10 years ago today, Steve Jobs introduced the iPhone, perhaps the most revolutionary technological product in history. There have been many important products introduced before and since, but nothing else was as groundbreaking as the iPhone. Watching the introduction, it’s amazing to see just how many things were introduced that day that have become integral to daily life today.
The Borg, Lt. Uhura, and security guys wore them. People talked to themselves in public. Once upon a time, Bluetooth headsets were all the rage, filling mall kiosks and Best Buy stores. There were curving behind-the-ear loops, chrome blobs, and sleek black sticks like Apple’s. And it seemed that everyone who was anyone had a Bluetooth headset to accompany their […]
Although it won’t be available for purchase for months, Apple just announced the new standard in smart watches and wearable computers. It’s as far ahead of the status quo as the iPhone was from the “smart” phone pack on its introduction back in 2007. But as it stands, the Apple Watch doesn’t transform the market: Although it will undoubtedly capture most of the smart watch market, this isn’t yet a transformative product for modern society like the iPhone or iPad.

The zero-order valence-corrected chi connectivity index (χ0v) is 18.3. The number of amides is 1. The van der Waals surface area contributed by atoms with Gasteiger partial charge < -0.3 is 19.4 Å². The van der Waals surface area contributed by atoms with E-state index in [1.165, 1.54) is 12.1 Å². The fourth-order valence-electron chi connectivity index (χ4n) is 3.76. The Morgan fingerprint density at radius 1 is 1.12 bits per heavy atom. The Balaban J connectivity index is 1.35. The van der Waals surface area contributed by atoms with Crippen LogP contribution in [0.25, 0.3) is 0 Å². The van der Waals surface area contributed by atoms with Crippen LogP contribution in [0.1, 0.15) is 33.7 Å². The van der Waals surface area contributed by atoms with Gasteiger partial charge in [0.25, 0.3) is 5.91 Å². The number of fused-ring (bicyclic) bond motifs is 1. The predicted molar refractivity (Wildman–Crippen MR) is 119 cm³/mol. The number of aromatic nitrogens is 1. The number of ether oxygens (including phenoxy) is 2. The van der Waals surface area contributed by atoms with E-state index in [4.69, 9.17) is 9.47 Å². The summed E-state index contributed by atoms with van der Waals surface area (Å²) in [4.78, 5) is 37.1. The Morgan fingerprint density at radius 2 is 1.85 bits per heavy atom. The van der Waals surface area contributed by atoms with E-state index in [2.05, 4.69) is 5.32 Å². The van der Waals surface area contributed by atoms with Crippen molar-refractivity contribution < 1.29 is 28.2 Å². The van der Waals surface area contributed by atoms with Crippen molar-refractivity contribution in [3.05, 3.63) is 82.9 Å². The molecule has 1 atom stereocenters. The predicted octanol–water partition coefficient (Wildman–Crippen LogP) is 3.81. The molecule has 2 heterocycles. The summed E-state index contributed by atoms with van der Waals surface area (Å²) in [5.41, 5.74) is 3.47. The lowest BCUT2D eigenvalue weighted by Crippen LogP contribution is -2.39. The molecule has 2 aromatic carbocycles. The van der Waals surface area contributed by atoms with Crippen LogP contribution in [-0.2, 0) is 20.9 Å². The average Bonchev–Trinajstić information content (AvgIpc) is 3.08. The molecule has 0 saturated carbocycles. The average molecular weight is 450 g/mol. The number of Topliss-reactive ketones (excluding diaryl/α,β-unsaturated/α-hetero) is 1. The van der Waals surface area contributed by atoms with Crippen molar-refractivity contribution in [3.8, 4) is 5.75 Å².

I was thrilled by the possibilities of adding a professional-quality camera sensor and lens to my iPhone, so I immediately pre-ordered Sony’s DSC-QX100 “lens camera”. It held so much promise, not just as a real innovation but also as a major productivity tool. That’s why I’m angry to write this, a scathing review of the horrid software that ruins the QX10 and QX100 experience. Do not buy this device.
Automatic is a cool idea: Monitor your car and your driving using a Bluetooth dongle plugged into the diagnostic port found on every recent car. But the service itself is frustratingly limited, a dunce driving nanny rather than a useful tool.